|My big sister, who taught me the pleasure and power of words|
While other first graders were listening to bedtime stories of Dick and Jane, my big sister was opening up the worlds of George Orwell's Animal Farm and Tolkien's The Hobbit for me to explore. She took me to the Isabella Stewart Gardner Museum in Boston and the summer I turned thirteen, she let me visit her in her Chicago loft. I remember she had somehow secured a full size silk parachute and turned it into a circular room. At Yale she lived in a group house - the first I had ever heard of (again, I was thirteen). Some of her roommates built a raft influenced by the boat building of Huck Finn and took me out on the river behind their rented house.
What I mean to say is this: she was the coolest big sister a girl could hope for. In our pretty traditional working class / middle class family, she taught me through example that there were other ways to live.
Here's her profile from the front page of the San Francisco Chronicle magazine. Enjoy!
Film professor and renowned critic B. Ruby Rich has the uncanny ability to recognize cultural history in the making, then coin it.
"Cinefeminism" and "new queer cinema" are both classic Rubyisms.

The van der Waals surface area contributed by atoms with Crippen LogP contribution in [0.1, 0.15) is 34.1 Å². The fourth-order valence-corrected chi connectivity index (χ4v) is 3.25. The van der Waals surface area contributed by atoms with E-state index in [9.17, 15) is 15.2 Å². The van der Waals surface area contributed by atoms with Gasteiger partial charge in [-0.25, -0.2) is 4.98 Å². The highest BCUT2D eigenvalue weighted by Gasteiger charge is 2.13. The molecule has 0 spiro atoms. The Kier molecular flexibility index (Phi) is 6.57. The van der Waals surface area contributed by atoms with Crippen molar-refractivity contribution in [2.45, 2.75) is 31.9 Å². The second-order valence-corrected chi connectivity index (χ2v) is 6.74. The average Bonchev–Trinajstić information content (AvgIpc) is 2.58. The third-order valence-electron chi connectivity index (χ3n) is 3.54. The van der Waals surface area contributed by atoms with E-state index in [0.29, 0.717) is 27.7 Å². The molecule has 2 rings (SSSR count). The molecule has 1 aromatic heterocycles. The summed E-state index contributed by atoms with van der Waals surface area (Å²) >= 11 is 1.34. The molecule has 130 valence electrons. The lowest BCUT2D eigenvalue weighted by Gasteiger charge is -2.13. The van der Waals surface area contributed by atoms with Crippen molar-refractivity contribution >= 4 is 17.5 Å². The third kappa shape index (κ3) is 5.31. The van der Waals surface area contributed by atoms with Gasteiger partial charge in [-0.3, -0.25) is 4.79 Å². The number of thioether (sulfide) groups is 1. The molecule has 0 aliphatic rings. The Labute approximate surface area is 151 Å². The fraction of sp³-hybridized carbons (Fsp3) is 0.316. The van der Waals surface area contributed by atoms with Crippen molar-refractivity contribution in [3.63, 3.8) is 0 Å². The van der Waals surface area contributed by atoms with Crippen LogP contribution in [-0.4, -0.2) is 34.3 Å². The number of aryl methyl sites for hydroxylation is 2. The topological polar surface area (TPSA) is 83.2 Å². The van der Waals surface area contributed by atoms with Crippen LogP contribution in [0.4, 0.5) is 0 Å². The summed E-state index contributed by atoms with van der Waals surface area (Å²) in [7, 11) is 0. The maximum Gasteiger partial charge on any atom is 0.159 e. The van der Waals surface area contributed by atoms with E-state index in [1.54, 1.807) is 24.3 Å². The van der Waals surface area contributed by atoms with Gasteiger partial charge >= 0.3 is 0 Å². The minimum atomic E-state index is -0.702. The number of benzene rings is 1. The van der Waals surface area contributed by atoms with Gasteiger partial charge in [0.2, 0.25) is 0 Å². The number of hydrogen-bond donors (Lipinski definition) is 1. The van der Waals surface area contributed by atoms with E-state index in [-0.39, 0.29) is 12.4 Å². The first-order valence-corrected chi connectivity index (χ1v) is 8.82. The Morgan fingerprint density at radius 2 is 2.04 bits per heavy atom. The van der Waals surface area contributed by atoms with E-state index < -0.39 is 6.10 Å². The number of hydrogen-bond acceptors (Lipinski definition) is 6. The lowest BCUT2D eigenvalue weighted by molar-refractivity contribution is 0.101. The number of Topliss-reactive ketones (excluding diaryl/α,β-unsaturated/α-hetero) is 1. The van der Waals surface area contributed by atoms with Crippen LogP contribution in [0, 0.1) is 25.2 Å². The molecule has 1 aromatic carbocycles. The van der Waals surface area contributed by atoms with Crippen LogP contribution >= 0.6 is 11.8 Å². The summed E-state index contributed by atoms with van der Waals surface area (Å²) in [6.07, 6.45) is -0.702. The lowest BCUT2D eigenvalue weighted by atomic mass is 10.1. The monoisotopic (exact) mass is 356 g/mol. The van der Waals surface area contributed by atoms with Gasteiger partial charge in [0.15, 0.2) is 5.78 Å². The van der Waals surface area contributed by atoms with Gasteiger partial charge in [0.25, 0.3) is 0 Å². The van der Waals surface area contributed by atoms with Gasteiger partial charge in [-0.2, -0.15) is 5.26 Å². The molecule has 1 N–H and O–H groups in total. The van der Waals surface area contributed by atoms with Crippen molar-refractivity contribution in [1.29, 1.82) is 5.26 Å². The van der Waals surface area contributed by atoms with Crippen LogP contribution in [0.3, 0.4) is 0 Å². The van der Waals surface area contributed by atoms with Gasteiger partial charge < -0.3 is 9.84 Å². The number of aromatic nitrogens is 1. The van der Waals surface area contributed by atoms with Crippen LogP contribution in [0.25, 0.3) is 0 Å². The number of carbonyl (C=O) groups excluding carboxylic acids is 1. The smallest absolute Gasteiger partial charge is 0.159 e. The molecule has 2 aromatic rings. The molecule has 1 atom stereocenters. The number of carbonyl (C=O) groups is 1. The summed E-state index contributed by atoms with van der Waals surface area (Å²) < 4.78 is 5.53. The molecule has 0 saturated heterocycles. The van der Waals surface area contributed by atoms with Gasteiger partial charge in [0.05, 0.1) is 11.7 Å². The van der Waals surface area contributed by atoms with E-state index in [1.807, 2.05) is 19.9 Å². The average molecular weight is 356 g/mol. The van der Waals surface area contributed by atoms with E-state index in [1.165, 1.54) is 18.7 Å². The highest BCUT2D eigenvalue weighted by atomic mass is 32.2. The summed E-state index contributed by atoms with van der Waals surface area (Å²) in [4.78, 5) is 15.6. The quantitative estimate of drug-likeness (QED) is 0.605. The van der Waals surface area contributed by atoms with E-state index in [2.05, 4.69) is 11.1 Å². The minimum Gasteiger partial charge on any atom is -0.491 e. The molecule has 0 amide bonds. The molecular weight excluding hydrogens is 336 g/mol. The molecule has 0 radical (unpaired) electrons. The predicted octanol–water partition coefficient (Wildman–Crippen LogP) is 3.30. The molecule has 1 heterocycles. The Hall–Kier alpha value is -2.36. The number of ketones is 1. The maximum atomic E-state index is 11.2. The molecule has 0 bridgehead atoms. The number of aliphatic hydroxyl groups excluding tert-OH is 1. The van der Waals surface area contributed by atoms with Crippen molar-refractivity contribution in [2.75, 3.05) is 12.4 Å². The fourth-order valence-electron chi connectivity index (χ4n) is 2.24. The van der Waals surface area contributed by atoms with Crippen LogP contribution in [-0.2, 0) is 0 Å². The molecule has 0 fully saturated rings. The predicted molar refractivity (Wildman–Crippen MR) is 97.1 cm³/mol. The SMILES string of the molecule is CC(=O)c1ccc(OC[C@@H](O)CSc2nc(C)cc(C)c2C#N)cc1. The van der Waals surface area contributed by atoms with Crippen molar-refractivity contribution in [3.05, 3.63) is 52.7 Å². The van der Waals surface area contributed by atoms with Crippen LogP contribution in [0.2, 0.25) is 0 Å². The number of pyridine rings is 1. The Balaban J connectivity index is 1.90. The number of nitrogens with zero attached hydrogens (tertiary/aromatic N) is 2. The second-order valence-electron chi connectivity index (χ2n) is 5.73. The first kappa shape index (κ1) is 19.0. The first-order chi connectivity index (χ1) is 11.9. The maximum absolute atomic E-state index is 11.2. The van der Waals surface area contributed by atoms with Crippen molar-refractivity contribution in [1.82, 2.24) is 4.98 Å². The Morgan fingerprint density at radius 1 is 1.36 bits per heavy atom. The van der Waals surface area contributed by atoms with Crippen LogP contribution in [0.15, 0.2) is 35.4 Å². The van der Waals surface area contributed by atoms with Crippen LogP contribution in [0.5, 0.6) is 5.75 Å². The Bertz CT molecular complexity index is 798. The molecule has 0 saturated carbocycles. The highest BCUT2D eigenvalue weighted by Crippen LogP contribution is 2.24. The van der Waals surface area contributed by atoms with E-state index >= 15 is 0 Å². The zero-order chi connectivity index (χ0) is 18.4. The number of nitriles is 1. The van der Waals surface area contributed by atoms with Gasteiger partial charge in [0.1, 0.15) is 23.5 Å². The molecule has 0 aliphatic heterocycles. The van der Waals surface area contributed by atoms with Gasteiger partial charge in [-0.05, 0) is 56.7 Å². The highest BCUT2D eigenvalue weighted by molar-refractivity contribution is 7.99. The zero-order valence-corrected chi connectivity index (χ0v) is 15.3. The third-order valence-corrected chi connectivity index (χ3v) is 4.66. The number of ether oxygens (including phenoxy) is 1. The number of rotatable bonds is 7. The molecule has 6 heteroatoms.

Her books, articles, film festival talks and lectures at UC Santa Cruz are filled with intellectual theories about how the cinematic landscape is being altered by Hollywood's traditional outsiders: gays, women, independent and foreign filmmakers.
But privately, she'll tell you that the first movie to truly shake her was "Psycho."
"I literally stopped taking showers for 10 years," she said, noting that she still bathed. "I've gotten over it, but it took me another 20 years before I could shower in a hotel when I was alone."
Rich doesn't even study horror as a genre, but what "Psycho" did was make her feel the lasting emotional power of a movie. If film could do that, just think what it could do if it revealed the intimate stories of those whom society overlooks? A lifelong career cracked open.
"Movies manipulate us into thinking," she said.
Rich is only the second film critic chosen in the award's 27-year history. The inaugural Frameline Award went to Vito Russo, who wrote 1981's "The Celluloid Closet," which was later turned into a documentary about the portrayal of gays and lesbians in film. Last year, the Frameline Award went to comic Margaret Cho.
Read more: http://www.sfgate.com/cgi-bin/article.cgi?f=/c/a/2012/06/14/PKNM1OP4LB.DTL#ixzz1yAkUsYXn